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Getting started with python

P: n/a
Hello, after reading some of the book Programming Python it seems that
python is something I would like to delve deeper into. The only thing
is, I have no idea what I should try and write. So I was hoping that
someone here could help point me to a group/project that would be a
good starting place for a person with limited python knowledge, but
that is willing to learn whatever is necessary. I'm hoping that with a
goal I can start to learn python instead of just playing around with
it. Thanks.

Apr 15 '07 #1
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25 Replies


P: n/a
I'd like to second this request or at least find out if there are any
type of Python mentorship programs I could join.
Apr 15 '07 #2

P: n/a
On Apr 15, 1:46 am, "Eric" <erichapk...@gmail.comwrote:
Hello, after reading some of the book Programming Python it seems that
python is something I would like to delve deeper into. The only thing
is, I have no idea what I should try and write. So I was hoping that
someone here could help point me to a group/project that would be a
good starting place for a person with limited python knowledge, but
that is willing to learn whatever is necessary. I'm hoping that with a
goal I can start to learn python instead of just playing around with
it. Thanks.
Hi Eric, Somas1.
Try:
http://www.google.co.uk/search?sourc...e+Search&meta=

Some of the sites have beginners problems meant for
another language, but in a lot of cases that doesn't
matter.

You might need to be a fair way through the Python
tutorial though before you attempt thhem so you
know the basics of Python first.

On a different tack, from:
http://tickletux.wordpress.com/2007/...o-grok-coding/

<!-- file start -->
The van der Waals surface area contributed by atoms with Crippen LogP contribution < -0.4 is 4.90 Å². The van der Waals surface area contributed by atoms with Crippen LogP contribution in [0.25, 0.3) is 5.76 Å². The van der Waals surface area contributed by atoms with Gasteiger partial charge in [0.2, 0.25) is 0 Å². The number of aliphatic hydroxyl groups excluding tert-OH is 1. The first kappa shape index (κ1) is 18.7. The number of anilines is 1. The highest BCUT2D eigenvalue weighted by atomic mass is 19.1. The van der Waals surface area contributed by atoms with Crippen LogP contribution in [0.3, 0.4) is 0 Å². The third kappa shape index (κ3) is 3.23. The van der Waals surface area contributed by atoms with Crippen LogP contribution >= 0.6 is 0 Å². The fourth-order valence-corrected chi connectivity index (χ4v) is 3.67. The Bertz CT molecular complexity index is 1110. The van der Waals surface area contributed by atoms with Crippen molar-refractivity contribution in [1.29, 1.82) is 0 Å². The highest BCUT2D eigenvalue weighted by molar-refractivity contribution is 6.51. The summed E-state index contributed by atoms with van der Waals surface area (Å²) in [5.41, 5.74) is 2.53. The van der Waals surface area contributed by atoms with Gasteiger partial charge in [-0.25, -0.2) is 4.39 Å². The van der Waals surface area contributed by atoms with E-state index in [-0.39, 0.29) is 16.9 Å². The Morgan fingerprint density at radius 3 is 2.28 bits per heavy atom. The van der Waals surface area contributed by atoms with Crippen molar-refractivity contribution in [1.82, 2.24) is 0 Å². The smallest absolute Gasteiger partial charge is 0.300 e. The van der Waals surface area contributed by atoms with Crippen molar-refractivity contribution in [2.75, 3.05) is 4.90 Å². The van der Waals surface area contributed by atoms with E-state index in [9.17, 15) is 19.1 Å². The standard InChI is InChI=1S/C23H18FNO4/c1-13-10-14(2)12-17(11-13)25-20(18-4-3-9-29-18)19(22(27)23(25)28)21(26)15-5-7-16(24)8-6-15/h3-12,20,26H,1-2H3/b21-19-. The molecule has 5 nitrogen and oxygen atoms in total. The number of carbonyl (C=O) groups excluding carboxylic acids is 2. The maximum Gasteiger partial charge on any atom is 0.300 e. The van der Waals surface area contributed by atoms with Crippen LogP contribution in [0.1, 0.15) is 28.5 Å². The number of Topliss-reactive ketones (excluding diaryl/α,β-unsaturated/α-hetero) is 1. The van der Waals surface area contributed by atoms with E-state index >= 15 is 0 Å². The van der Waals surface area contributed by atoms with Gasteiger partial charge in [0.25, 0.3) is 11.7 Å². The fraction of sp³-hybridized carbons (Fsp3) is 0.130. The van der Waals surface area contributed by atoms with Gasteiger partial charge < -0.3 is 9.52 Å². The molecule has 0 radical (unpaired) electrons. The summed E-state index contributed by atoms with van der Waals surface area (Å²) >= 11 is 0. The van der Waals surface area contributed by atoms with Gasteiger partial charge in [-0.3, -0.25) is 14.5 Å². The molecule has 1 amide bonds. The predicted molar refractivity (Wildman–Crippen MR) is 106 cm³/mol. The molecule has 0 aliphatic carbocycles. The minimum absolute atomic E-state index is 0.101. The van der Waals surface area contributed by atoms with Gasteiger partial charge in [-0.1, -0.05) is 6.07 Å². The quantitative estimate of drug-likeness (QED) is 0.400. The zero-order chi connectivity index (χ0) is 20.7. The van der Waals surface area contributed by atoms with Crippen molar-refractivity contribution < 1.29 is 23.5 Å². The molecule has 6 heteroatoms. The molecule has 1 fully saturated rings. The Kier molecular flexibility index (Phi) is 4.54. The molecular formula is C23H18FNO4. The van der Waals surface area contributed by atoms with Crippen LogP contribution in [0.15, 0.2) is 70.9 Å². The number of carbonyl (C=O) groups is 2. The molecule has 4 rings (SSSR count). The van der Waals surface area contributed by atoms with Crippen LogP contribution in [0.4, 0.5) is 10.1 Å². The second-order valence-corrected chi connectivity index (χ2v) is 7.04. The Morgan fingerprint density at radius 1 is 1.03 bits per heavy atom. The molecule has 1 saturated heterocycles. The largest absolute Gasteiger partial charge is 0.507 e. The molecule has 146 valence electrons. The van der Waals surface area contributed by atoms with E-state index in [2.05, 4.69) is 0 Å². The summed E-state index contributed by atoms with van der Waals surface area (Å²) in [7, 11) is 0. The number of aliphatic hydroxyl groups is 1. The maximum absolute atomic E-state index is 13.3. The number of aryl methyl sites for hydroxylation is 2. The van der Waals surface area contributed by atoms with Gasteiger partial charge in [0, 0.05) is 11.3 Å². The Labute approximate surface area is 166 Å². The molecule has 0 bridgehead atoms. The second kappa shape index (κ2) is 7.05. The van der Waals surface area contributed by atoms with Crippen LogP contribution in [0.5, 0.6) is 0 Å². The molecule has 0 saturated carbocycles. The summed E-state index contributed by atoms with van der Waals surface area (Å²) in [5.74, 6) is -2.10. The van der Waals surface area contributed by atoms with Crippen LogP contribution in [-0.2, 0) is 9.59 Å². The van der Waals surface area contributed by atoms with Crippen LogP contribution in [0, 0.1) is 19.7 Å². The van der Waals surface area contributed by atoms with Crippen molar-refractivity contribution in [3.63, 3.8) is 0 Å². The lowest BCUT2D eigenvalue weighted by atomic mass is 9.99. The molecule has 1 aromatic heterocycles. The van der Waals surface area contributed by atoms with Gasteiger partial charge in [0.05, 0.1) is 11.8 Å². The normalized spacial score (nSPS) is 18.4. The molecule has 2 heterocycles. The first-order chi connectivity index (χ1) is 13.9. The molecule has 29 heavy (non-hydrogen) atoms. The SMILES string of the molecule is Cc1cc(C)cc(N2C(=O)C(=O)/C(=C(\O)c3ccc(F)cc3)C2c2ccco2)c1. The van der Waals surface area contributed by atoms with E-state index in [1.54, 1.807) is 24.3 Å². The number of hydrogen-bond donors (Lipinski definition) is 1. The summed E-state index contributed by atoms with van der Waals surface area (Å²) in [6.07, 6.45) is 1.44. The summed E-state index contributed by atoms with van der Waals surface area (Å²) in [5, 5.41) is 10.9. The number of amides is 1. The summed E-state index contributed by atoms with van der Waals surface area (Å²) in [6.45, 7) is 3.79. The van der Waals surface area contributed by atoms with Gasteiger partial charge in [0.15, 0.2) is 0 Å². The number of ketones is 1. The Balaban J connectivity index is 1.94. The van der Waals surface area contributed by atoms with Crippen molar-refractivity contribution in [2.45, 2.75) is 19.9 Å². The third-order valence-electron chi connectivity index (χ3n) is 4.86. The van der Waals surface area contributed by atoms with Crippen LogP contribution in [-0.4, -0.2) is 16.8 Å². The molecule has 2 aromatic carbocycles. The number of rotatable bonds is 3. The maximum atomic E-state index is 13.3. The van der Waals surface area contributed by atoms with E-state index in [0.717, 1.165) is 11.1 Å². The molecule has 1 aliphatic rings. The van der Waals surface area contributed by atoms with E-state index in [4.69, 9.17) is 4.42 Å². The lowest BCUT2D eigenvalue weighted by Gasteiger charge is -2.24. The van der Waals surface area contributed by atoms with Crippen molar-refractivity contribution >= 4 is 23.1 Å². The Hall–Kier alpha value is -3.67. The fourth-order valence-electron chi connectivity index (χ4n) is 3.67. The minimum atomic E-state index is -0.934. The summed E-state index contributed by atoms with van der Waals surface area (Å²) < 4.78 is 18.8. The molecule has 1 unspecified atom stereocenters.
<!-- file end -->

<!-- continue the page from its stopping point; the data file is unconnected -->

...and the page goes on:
It seems you need to learn how to write a Fizz-Buzz
program to get a job now-a-days :-)

- Paddy.

Apr 15 '07 #3

P: n/a
Eric wrote:
Hello, after reading some of the book Programming Python it seems that
python is something I would like to delve deeper into. The only thing
is, I have no idea what I should try and write. So I was hoping that
someone here could help point me to a group/project that would be a
good starting place for a person with limited python knowledge, but
that is willing to learn whatever is necessary. I'm hoping that with a
goal I can start to learn python instead of just playing around with
it. Thanks.
Here is a protocol I have used in the past:

1. Realize there is a program you really wish you had.
2. Find out that, upon relentless googling, no
such program exists that meets your needs exactly.
3. If 2 fails and a program exists, go back to 1.
4. Proceed to write this program no matter what it takes--you
may even face some "sitdowns" with your friends, family,
and/or employers.
5. (Very important)
A. Refer to this list periodically for help but making
sure to properly phrase you questions.
B. Try not to rewrite any libraries by first ascertaining
whether a library doesn't already exist for the
sub-task you are programming.
6. Enjoy the new program you have written and the new
knowledge you have gained.

James
Apr 15 '07 #4

P: n/a
"Paddy" <pa*******@googlemail.comha scritto nel messaggio
news:11**********************@y5g2000hsa.googlegro ups.com...
On a different tack, from:
http://tickletux.wordpress.com/2007/...o-grok-coding/
It seems you need to learn how to write a Fizz-Buzz
program to get a job now-a-days :-)
Something less idiotic? I took longer to type a program to do that than to
figure out how to do that.
Apr 15 '07 #5

P: n/a
On Apr 14, 7:46 pm, "Eric" <erichapk...@gmail.comwrote:
Hello, after reading some of the book Programming Python it seems that
python is something I would like to delve deeper into. The only thing
is, I have no idea what I should try and write. So I was hoping that
someone here could help point me to a group/project that would be a
good starting place for a person with limited python knowledge, but
that is willing to learn whatever is necessary. I'm hoping that with a
goal I can start to learn python instead of just playing around with
it. Thanks.
If you want to play around with simple graphics and writing simple
ascii files to disk then dex tracker may be a good project for you. I
am currently playing around with generating random sounds to disk and
random rythoms. (I also have a harder graphics problem that when I
solve will break the music program wide open). https://sourceforge.net/projects/dex-tracker
You would go to the (project homepage) website for dependencies
http://www.stormpages.com/edexter/csound.html (not all are required
for all sub-programs but you do want wxwindows). It would probily be